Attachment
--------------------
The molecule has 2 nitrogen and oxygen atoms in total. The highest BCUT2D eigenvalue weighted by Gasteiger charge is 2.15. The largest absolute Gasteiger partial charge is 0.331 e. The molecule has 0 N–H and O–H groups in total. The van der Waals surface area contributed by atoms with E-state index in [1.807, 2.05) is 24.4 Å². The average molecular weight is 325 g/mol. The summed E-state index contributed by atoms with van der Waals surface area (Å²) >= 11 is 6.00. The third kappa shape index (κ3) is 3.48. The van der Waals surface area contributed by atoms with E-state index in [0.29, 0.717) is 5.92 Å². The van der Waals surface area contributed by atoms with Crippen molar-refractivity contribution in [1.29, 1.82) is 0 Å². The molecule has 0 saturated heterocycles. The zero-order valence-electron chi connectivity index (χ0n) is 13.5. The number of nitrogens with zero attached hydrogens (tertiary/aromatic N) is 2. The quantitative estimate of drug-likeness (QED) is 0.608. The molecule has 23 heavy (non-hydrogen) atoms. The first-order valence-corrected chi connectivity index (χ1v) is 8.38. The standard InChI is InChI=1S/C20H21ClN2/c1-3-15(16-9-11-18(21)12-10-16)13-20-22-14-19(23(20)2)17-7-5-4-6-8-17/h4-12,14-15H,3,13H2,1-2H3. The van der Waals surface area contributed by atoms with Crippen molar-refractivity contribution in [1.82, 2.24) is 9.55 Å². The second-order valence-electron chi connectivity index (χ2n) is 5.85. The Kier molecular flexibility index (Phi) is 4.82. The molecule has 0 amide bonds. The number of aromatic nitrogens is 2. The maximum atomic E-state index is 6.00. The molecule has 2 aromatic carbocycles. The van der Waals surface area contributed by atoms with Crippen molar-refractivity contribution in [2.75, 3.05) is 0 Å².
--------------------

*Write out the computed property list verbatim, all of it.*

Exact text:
The molecule has 2 nitrogen and oxygen atoms in total. The highest BCUT2D eigenvalue weighted by Gasteiger charge is 2.15. The largest absolute Gasteiger partial charge is 0.331 e. The molecule has 0 N–H and O–H groups in total. The van der Waals surface area contributed by atoms with E-state index in [1.807, 2.05) is 24.4 Å². The average molecular weight is 325 g/mol. The summed E-state index contributed by atoms with van der Waals surface area (Å²) >= 11 is 6.00. The third kappa shape index (κ3) is 3.48. The van der Waals surface area contributed by atoms with E-state index in [0.29, 0.717) is 5.92 Å². The van der Waals surface area contributed by atoms with Crippen molar-refractivity contribution in [1.29, 1.82) is 0 Å². The molecule has 0 saturated heterocycles. The zero-order valence-electron chi connectivity index (χ0n) is 13.5. The number of nitrogens with zero attached hydrogens (tertiary/aromatic N) is 2. The quantitative estimate of drug-likeness (QED) is 0.608. The molecule has 23 heavy (non-hydrogen) atoms. The first-order valence-corrected chi connectivity index (χ1v) is 8.38. The standard InChI is InChI=1S/C20H21ClN2/c1-3-15(16-9-11-18(21)12-10-16)13-20-22-14-19(23(20)2)17-7-5-4-6-8-17/h4-12,14-15H,3,13H2,1-2H3. The van der Waals surface area contributed by atoms with Crippen molar-refractivity contribution in [1.82, 2.24) is 9.55 Å². The second-order valence-electron chi connectivity index (χ2n) is 5.85. The Kier molecular flexibility index (Phi) is 4.82. The molecule has 0 amide bonds. The number of aromatic nitrogens is 2. The maximum atomic E-state index is 6.00. The molecule has 2 aromatic carbocycles. The van der Waals surface area contributed by atoms with Crippen molar-refractivity contribution in [2.75, 3.05) is 0 Å².